Simulations of time-independent pressure changes reveal
             regular vasoresponses throughout the model segment and
             stabilization of a physiological range of blood pressures
             (80-180 mmHg) in agreement with other modeling and
             experimental studies that assess steady autoregulation.
             Simulations of time-dependent perturbations reveal irregular
             vasoresponses and complex dynamics that may contribute to
             the complexity of dynamic autoregulation observed in vivo.
             The ability of the developed model to represent the myogenic
             response in a multiscale and realistic fashion, under
             feasible computational load, suggests that it can be
             incorporated as a key component into larger models of
             integrated renal hemodynamic regulation.},
   Doi = {10.3390/PR6070089},
   Key = {fds353557}
}

@article{fds353558,
   Author = {Ciocanel, M-V and Sandstede, B and Jeschonek, SP and Mowry,
             KL},
   Title = {Modeling Microtubule-Based Transport and Anchoring of
             mRNA},
   Journal = {Siam Journal on Applied Dynamical Systems},
   Volume = {17},
   Number = {4},
   Pages = {2855-2881},
   Publisher = {Society for Industrial & Applied Mathematics
             (SIAM)},
   Year = {2018},
   Month = {January},
   url = {http://dx.doi.org/10.1137/18m1186083},
   Doi = {10.1137/18m1186083},
   Key = {fds353558}
}

@article{fds353559,
   Author = {Ciocanel, M-V and Stepien, T and Edwards, A and Layton,
             A},
   Title = {Modeling Autoregulation of the Afferent Arteriole of the Rat
             Kidney},
   Journal = {Association for Women in Mathematics Series},
   Volume = {8},
   Publisher = {Springer, Cham},
   Editor = {Miller, L},
   Year = {2017},
   Month = {August},
   url = {http://dx.doi.org/10.1007/978-3-319-60304-9_5},
   Abstract = {One of the key autoregulatory mechanisms that control blood
             flow in the kidney is the myogenic response. Subject to
             increased pressure, the renal afferent arteriole responds
             with an increase in muscle tone and a decrease in diameter.
             To investigate the myogenic response of an afferent
             arteriole segment of the rat kidney, we extend a
             mathematical model of an afferent arteriole cell. For each
             cell, we include detailed Ca2+ signaling, transmembrane
             transport of major ions, the kinetics of myosin light chain
             phosphorylation, as well as cellular contraction and wall
             mechanics. To model an afferent arteriole segment, a number
             of cell models are connected in series by gap junctions,
             which link the cytoplasm of neighboring cells. Blood flow
             through the afferent arteriole is modeled using Poiseuille
             flow. Simulation of an inflow pressure up-step leads to a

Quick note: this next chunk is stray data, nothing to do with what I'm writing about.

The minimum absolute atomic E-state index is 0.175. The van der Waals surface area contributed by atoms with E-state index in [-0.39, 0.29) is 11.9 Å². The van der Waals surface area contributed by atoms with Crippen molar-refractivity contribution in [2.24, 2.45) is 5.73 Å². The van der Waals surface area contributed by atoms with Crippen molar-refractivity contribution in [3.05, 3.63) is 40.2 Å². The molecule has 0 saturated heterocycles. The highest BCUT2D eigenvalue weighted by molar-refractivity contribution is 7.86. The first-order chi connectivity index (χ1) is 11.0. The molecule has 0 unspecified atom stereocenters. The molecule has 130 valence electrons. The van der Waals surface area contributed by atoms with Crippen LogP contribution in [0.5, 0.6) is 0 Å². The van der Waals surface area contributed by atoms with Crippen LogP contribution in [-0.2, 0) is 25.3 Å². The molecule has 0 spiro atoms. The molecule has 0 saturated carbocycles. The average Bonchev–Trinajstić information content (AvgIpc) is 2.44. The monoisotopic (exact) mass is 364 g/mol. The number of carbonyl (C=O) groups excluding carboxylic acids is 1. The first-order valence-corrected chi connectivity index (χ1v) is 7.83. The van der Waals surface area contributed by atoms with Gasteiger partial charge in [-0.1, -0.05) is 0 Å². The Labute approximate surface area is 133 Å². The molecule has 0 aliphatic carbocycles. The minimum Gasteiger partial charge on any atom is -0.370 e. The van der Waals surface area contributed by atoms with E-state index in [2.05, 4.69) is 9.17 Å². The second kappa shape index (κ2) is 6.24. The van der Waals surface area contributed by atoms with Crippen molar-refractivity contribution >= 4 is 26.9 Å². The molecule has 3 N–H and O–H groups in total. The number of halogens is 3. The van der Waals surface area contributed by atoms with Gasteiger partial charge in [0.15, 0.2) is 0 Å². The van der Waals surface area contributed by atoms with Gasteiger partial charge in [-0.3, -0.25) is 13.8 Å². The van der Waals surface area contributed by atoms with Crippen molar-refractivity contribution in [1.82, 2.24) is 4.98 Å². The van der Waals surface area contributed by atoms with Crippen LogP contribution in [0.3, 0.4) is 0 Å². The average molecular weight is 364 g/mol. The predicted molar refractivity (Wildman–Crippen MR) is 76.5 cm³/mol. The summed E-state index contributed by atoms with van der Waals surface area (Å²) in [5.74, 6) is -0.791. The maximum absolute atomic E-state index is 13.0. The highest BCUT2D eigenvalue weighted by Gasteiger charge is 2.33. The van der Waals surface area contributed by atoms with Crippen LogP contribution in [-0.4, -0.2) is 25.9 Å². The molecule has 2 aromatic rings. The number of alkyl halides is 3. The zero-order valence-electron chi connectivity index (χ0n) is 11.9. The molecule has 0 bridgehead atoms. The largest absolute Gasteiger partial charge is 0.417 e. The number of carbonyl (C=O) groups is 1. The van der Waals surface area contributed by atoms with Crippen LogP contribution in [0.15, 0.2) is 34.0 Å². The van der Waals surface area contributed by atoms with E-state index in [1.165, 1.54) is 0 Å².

decrease in the diameter for the proximal part of the vessel
             (vasoconstriction) and to an increase in proximal vessel
             diameter (vasodilation) for an inflow pressure down-step.
             Through its myogenic response, the afferent arteriole
             segment model yields approximately stable outflow pressure
             for a physiological range of inflow pressures
             (100–160 mmHg), consistent with experimental
             observations. The present model can be incorporated as a key
             component into models of integrated renal hemodynamic
             regulation.},
   Doi = {10.1007/978-3-319-60304-9_5},
   Key = {fds353559}
}

@article{fds353560,
   Author = {Ciocanel, M-V and Kreiling, JA and Gagnon, JA and Mowry, KL and Sandstede, B},
   Title = {Analysis of Active Transport by Fluorescence Recovery after
             Photobleaching},
   Journal = {Biophysical Journal},
   Volume = {112},
   Number = {8},
   Pages = {1714-1725},
   Publisher = {Elsevier BV},
   Year = {2017},
   Month = {April},
   url = {http://dx.doi.org/10.1016/j.bpj.2017.02.042},
   Doi = {10.1016/j.bpj.2017.02.042},
   Key = {fds353560}
}

@article{fds353561,
   Author = {Powrie, EA and Ciocanel, V and Kreiling, JA and Gagnon, JA and Sandstede, B and Mowry, KL},
   Title = {Using in vivo imaging to measure RNA mobility in Xenopus
             laevis oocytes},
   Journal = {Methods (San Diego, Calif.)},
   Volume = {98},
   Pages = {60-65},
   Publisher = {Elsevier BV},
   Year = {2016},
   Month = {April},
   url = {http://dx.doi.org/10.1016/j.ymeth.2015.11.003},
   Doi = {10.1016/j.ymeth.2015.11.003},
   Key = {fds353561}
}

@article{fds354092,
   Author = {Ciocanel, V},
   Title = {Modeling and Numerical Simulation of the Nonlinear Dynamics
             of the Parametrically Forced String Pendulum},
   Journal = {Siam Undergraduate Research Online},
   Volume = {5},
   Pages = {95-115},
   Publisher = {Society for Industrial & Applied Mathematics
             (SIAM)},
   Year = {2012},
   url = {http://dx.doi.org/10.1137/11s011444},
   Doi = {10.1137/11s011444},
   Key = {fds354092}
}